Why is there a need for additional diagnostic tests in prostate cancer?
Currently the early detection of prostate cancer (PCa) relies primarily on serum prostate specific antigen (PSA) level and digital rectal examination (DRE). The outcome of both tests can result in a prostate biopsy to confirm the diagnosis of PCa. However, each of these measures has shortfalls that may lead to unnecessary biopsies and potentially overdetection and overtreatment of clinically insignificant cancer.
Serum PSA is a standard tool used in the diagnosis of PCa, but is not PCa-specific. Elevated PSA levels can also be caused by other prostate conditions such as benign prostatic hyperplasia (BPH) and prostatitis. According to international guidelines PSA testing can be offered to well-informed men with a good performance status and a life expectancy of at least 10 years, to be started from 45-50 years of age [1,2].
DRE is another standard procedure, but has a low positive predictive value (PPV), a poor reproducibility and a high inter-examiner variability.
A transrectal ultrasound (TRUS) of the prostate is also often performed during the diagnostic work-up. While it is useful for diagnostic volumetric and morphological assessments, its low resolution and inadequate reliability in detecting areas with PCa hamper its diagnostic performance [1,2].
A prostate biopsy provides the diagnosis of PCa, and is indicated based on risk stratification, but due to the low PPVs of PSA and DRE approximately 75% of men will have an unnecessary negative initial biopsy . The fear that cancer was missed often leads to repeat biopsies, most of which will also be negative . The high number of negative initial and repeat biopsies will increase health care costs and diminish patients’ quality of life. Biopsies can induce anxiety because of the fear of having PCa and they may cause discomfort, pain and complications (e.g. hematuria, hematospermia, rectal bleeding and rarely septicemia) [5-7].
Over the years widespread PSA testing had led to overdetection and overtreatment of clinically insignificant cancer. One way to reduce overdiagnosis and overtreatment would be to supplement PSA testing with an additional diagnostic test that can differentiate between clinically insignificant and significant cancer.
Considering all these factors there is obviously a need for additional diagnostic tests to make more informed biopsy decisions.
Currently several biomarkers are on the market or being investigated to help in PCa diagnosis, such as the PCA3 assay, the prostate health index (phi), the 4Kscore test, SelectMDx, a tissue-based epigenetic test (ConfirmMDx) and TMPRSS2:ERG [8,9]. Multiparametric magnetic resonance imaging (MRI) is another assessment for risk stratification prior to biopsy. The international guidelines discuss that multiparametric MRI may help to identify regions of cancer missed on prior biopsies. A multiparametric MRI should be considered in selected men with at least 1 prior negative biopsy and persistent suspicion of PCa [1,2].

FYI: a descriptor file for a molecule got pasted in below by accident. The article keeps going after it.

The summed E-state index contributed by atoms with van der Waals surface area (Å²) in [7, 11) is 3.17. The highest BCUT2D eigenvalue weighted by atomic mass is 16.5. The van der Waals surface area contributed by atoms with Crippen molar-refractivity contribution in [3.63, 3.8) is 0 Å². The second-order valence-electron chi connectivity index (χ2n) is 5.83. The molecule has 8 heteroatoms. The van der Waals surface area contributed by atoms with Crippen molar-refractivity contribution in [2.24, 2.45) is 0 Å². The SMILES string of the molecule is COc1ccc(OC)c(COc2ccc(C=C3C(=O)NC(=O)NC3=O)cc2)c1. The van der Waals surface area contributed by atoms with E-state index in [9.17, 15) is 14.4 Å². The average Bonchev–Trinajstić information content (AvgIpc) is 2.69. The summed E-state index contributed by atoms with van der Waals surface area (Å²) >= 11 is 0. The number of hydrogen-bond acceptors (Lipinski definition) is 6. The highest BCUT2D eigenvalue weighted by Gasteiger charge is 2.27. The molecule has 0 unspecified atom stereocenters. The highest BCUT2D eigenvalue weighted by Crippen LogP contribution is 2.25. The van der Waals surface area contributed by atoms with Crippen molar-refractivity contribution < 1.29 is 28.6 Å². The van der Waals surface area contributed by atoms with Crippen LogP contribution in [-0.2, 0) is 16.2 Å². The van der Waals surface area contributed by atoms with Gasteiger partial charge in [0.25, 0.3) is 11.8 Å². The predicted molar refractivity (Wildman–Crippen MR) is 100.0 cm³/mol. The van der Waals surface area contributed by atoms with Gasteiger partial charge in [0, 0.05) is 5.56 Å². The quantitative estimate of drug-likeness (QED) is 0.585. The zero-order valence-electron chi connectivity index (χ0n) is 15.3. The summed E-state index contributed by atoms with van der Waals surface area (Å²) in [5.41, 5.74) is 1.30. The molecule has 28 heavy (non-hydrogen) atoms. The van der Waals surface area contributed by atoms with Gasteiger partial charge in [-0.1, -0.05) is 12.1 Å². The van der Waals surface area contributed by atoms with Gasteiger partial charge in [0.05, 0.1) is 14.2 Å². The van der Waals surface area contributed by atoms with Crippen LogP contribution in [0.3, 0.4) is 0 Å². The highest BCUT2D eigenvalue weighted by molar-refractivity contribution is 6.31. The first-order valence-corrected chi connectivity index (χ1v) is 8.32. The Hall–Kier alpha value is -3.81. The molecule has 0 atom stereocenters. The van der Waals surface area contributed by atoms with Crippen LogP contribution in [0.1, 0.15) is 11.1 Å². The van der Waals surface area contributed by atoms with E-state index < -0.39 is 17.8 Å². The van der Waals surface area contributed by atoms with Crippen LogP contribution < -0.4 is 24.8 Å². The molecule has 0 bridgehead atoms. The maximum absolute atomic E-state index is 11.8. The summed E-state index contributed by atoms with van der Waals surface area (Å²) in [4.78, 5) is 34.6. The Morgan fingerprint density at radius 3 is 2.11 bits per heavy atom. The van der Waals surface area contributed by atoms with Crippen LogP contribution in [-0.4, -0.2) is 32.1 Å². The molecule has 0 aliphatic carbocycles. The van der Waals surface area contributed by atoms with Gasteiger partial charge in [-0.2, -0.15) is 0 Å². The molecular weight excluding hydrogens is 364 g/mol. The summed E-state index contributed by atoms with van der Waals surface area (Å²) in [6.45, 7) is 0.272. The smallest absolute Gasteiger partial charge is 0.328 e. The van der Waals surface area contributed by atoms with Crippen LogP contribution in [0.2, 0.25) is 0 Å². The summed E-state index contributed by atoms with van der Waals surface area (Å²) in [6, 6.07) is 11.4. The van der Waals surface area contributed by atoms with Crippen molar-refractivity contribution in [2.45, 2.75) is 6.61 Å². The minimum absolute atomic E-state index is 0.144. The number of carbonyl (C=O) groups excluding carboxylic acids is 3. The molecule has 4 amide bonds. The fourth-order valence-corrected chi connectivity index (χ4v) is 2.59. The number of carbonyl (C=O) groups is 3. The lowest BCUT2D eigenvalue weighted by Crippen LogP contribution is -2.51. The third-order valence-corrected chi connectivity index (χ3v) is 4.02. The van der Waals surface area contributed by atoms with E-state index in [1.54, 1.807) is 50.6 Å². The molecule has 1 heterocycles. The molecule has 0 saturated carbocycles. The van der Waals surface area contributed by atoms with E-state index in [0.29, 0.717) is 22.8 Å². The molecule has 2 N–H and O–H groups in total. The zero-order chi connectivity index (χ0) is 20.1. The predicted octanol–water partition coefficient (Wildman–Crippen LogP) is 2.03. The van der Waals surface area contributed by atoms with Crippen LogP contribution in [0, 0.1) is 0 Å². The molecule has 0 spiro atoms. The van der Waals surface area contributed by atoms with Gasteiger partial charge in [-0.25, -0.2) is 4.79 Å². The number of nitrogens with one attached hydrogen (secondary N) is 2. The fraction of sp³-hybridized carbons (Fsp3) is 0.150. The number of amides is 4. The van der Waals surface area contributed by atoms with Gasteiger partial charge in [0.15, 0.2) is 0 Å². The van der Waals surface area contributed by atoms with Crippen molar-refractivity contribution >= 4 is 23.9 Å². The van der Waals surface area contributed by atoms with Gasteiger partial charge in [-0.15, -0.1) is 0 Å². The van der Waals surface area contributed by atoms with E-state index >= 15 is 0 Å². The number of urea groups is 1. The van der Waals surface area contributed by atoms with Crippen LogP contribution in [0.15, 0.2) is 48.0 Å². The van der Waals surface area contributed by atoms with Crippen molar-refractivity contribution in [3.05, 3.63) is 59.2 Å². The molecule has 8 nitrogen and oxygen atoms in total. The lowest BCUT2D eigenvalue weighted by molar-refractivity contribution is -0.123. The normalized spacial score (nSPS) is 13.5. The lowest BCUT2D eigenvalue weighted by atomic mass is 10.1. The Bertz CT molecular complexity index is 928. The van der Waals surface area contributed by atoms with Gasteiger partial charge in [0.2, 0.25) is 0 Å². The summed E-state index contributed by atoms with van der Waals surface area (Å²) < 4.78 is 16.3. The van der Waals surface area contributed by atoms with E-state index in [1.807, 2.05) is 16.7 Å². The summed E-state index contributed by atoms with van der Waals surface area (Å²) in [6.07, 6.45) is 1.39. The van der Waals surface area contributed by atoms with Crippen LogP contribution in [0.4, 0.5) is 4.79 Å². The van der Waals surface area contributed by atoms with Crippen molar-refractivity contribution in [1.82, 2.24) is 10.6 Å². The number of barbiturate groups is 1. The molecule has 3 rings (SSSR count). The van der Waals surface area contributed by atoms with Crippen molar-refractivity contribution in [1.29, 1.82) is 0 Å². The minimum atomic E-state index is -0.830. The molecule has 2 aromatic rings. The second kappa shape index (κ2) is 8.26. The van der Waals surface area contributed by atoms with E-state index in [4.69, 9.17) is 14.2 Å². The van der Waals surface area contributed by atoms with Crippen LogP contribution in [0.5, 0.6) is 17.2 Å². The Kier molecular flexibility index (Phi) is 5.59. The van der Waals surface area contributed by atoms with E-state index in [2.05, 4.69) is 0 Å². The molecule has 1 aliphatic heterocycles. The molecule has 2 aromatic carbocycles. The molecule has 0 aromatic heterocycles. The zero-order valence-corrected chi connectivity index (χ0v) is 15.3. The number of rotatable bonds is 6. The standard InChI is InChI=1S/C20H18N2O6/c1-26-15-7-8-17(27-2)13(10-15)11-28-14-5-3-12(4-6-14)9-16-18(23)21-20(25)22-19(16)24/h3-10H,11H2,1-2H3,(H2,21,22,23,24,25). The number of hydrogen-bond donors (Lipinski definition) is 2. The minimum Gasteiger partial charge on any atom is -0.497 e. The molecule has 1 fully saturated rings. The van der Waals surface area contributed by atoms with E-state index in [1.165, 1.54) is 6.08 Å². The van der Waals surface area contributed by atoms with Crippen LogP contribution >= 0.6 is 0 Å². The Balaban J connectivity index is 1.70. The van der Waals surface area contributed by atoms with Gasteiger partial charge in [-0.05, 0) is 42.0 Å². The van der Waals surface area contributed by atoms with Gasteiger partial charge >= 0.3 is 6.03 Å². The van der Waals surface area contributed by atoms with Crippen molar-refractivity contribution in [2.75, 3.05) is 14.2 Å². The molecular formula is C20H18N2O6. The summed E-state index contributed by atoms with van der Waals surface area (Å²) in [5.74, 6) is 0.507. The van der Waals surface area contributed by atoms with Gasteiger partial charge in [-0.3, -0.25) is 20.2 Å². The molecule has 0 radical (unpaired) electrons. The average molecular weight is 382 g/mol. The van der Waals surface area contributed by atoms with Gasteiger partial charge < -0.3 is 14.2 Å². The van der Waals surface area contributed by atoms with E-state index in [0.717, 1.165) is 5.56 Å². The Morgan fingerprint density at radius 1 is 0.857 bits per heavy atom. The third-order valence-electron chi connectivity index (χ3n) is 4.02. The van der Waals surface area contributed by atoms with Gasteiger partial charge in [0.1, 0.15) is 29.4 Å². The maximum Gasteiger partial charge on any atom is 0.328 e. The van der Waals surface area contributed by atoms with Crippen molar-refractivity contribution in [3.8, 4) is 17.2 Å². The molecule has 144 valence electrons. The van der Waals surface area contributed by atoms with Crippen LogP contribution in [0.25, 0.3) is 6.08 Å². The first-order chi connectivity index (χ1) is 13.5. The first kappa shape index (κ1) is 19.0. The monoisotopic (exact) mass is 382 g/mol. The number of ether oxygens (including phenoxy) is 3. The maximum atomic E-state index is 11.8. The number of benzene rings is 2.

What is the PCA3 assay?
The PCA3 assay is an additional test to help make better biopsy decisions in the diagnosis of PCa. It uses a simple urine specimen collected after a DRE. The PCA3 Assay detects the over-expression of the PCA3 gene, that is highly specific for PCa, in the urine sample. The information provided by the test (the PCA3 score) can be used in conjunction with other clinical information to decide whether a prostate biopsy is needed or can be delayed. The PCA3 assay is approved by the FDA, CE-marked and available as the PROGENSA® PCA3 assay worldwide.
Discovery of PCA3
PCA3 (Prostate Cancer Gene 3) was discovered by the research group of Dr. Jack Schalken in Nijmegen, the Netherlands, in co-operation with Dr. William Isaacs of Johns Hopkins in Baltimore, USA. When they published their findings in 1999 in Cancer Research, the gene was still referred to as DD3 .
They discovered that messenger RNA (mRNA) of the PCA3 gene is highly over-expressed in > 95% of PCa cells [10,11]. PCa cells express 60 to 100 times more PCA3 mRNA than normal prostate cells. PCA3 is thus highly PCa-specific.
This group of researchers was the first to develop a PCA3 test based on the measurement of PCA3 mRNA in urine . The PROGENSA® PCA3 Assay measures the concentration of PCA3 mRNA and PSA mRNA in a urine sample. The PCA3 score is calculated as the ratio of the concentration of PCA3 mRNA to PSA mRNA x 1000.